Infrastructure Spotlight: Accelerating Service Delivery in Crowded Urban Spaces
February 23, 2021 / Leon Sayers
More than 15 billion packages are delivered worldwide every year, per Statista. The cost of delivering these units is the single greatest expense borne by retailers and manufacturers, but shipping is a primary selling point for consumers. In fact, 80% of shoppers say that a positive shipping experience will motivate them to return for future purchases, according to Kearney. Are you able to deliver on expectations, or is your logistics organisation scrambling to hit key benchmarks?
Are You Prepared for the Growth of Urban Congestion in the Years Ahead?
According to the 2019 Australian Infrastructure Audit, crowded urban spaces are struggling with freight task loads. Around 80-90% of freight transported in the country is carried by road. Attempts to shift burden to rail have failed, and congestion around container ports in Sydney and Melbourne suffer from increasing urban congestion, with the situation expected to worsen as freight tasks are expected to double in Australia over the next two decades.
Government Intervention Concentrates on Smart Cities
As per the Department of Infrastructure, Transport, Regional Development, and Communications, a National Freight and Supply Chain Strategy Plan is being created by the Australian Government to “increase the productivity and efficiency of Australia’s freight and supply chains” by informing “strategic planning, operational and investment decisions.”
The strategy calls for significant investment in physical and digital infrastructure in urban and regional areas. 75% of Australia’s road network consists of local roads, and a cohesive plan for supportive infrastructure and smart cities is critical to long-term success.
Urban freight transportation (UFT) management is crucial to reducing congestion and pollution in crowded urban centres. As of 2019, the Australian government also committed $50 million to the Smart Cities Plan, with much of the budget earmarked for data-rich projects including Internet of Things (IoT) initiatives to improve parking and analyse main street usage.
Consumers Demand Speedy Delivery and Convenient Options
While Statista reveals that Australian consumers are keen to use technologically advanced and convenient delivery options, pre-pandemic only 40% of retailers provided premium delivery options such as:
- Same-day delivery
- Click and collect
- Locker collection
- Timeslot specific
But COVID-19 forced businesses to change and adapt rapidly. To respond to the sudden increase in demand for faster, more flexible shipping options, retailers must adjust their supply chain to provide additional options for delivery.
The Sydney Morning Herald reports that the location of distribution centres is now critical to meet the goal of one-hour delivery for most addresses in the facility’s area. However, the reality is that shipping in under three days total is rare, due to Australia’s infrastructural and logistics challenges.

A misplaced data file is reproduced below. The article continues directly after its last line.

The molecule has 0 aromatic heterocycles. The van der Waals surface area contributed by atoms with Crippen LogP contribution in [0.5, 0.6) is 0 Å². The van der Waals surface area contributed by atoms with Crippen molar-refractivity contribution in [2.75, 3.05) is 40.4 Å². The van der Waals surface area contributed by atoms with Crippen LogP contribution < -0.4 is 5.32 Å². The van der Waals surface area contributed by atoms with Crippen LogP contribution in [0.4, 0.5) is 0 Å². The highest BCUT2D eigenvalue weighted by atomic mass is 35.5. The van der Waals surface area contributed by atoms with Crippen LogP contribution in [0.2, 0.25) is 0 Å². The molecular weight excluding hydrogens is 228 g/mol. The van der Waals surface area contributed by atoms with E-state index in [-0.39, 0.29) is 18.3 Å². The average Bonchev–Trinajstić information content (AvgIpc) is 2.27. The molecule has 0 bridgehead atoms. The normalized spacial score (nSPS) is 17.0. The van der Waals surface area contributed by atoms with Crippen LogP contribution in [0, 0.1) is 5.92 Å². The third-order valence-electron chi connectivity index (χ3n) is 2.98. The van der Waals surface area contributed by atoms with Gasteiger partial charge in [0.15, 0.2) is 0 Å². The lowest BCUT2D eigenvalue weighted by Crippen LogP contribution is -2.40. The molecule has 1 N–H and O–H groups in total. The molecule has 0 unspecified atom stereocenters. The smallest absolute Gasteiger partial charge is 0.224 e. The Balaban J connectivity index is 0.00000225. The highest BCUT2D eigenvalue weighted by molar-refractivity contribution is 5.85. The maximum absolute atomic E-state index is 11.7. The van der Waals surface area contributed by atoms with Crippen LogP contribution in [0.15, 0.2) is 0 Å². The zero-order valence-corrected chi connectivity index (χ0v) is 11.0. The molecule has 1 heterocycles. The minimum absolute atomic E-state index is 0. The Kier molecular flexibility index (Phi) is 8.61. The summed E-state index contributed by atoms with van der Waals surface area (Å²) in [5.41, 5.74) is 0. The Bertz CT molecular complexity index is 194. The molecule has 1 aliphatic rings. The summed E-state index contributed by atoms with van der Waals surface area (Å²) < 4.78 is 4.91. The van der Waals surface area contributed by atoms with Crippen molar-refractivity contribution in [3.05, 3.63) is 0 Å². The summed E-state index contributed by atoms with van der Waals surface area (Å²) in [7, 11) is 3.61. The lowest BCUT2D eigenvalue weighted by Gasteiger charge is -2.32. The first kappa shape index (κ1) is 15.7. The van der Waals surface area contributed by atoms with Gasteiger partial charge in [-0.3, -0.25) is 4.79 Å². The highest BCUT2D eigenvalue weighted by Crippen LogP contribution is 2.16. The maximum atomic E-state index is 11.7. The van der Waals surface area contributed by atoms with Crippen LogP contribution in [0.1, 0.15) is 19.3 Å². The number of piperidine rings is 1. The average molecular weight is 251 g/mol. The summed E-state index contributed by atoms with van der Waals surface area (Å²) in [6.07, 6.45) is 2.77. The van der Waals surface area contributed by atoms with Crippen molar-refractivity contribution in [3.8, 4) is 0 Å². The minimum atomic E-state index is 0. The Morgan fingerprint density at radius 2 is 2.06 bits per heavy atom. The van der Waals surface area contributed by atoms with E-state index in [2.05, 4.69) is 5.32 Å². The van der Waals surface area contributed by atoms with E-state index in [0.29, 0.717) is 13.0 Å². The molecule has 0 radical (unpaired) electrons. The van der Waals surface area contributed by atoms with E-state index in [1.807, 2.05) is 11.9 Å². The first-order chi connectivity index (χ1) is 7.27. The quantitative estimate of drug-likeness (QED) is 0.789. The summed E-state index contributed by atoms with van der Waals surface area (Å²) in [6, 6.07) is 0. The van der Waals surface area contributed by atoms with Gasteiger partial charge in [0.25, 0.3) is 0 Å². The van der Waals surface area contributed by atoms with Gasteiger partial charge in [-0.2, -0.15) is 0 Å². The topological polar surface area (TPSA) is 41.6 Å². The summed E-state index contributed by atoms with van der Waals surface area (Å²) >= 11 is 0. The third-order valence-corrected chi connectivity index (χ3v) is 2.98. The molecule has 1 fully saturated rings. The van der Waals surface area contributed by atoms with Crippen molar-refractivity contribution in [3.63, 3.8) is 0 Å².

Even Amazon, which launched Prime in the U.S. in 2005, didn’t make their Prime free 2-day shipping services available in Australia until 2018, and even then with just a limited choice of items that qualified for speedy delivery. Same-day shipping is a promise Amazon seems unable to consistently keep in Australia at this time.
This leaves the door open for private transportation and logistics companies to provide accelerated delivery as a “last mile” option for retailers.
Managing Last Mile Costs with IoT and Smart City Infrastructure
Australian-based Haines Consulting Group noted in 2017 that the “last mile” can cost up to 28% of the total expense of delivery, making this the most important area to reduce costs for many retailers. As COVID-19 caused online retail shopping to spike, deliveries skyrocketed, increasing strain on an already fragile logistic infrastructure.
The Internet of Things (IoT) and smart city infrastructure may jointly hold the secret to reducing transportation costs, particular last mile expenses in crowded urban spaces. Smart city infrastructure is easier to implement during the design phase, but existing cities can benefit from plans that work around existing infrastructure to improve it for transportation and logistics.
- Using IoT sensors to help implement parking and traffic strategies to manage localised freight
- Consolidation schemes that track potential upcoming delivers in real time, allowing pickups and deliveries to be better coordinated during last mile planning
- Implementing off-hours delivery powered by electric autonomous vehicles to shift freight activity out of peak traffic while complying with noise control
- Land use planning changes that require loading docks and zones to be designed into new warehouse construction to reduce impact on local traffic
- Regulation and management of drone and autonomous delivery robots
As Australia’s smart cities proliferate and expand, logistics and transportation plans should match their commitment to IoT. Creating communities where freight task management is built-in, automated, and remotely administered can accelerate service delivery and reduce congestion.
The foundation of Unisys’ IoT capabilities lies with the company’s strong enterprise support services powered by its InteliServe™ platform, which uses cognitive AI to transform the way users interact with the service desk and helps users resolve workplace issues – from tech and HR to legal and finance.
Partnering with Unisys allows you to innovate and meet customer demands while maintaining the strength and security of your existing supply chain obligations. We can help facilitate implementation and use of IOT, to grow digital capabilities with a focus on endpoint security. It’s the ideal way to scale and expand into new revenue-rich opportunities.
Explore our logistics industry resources to learn more.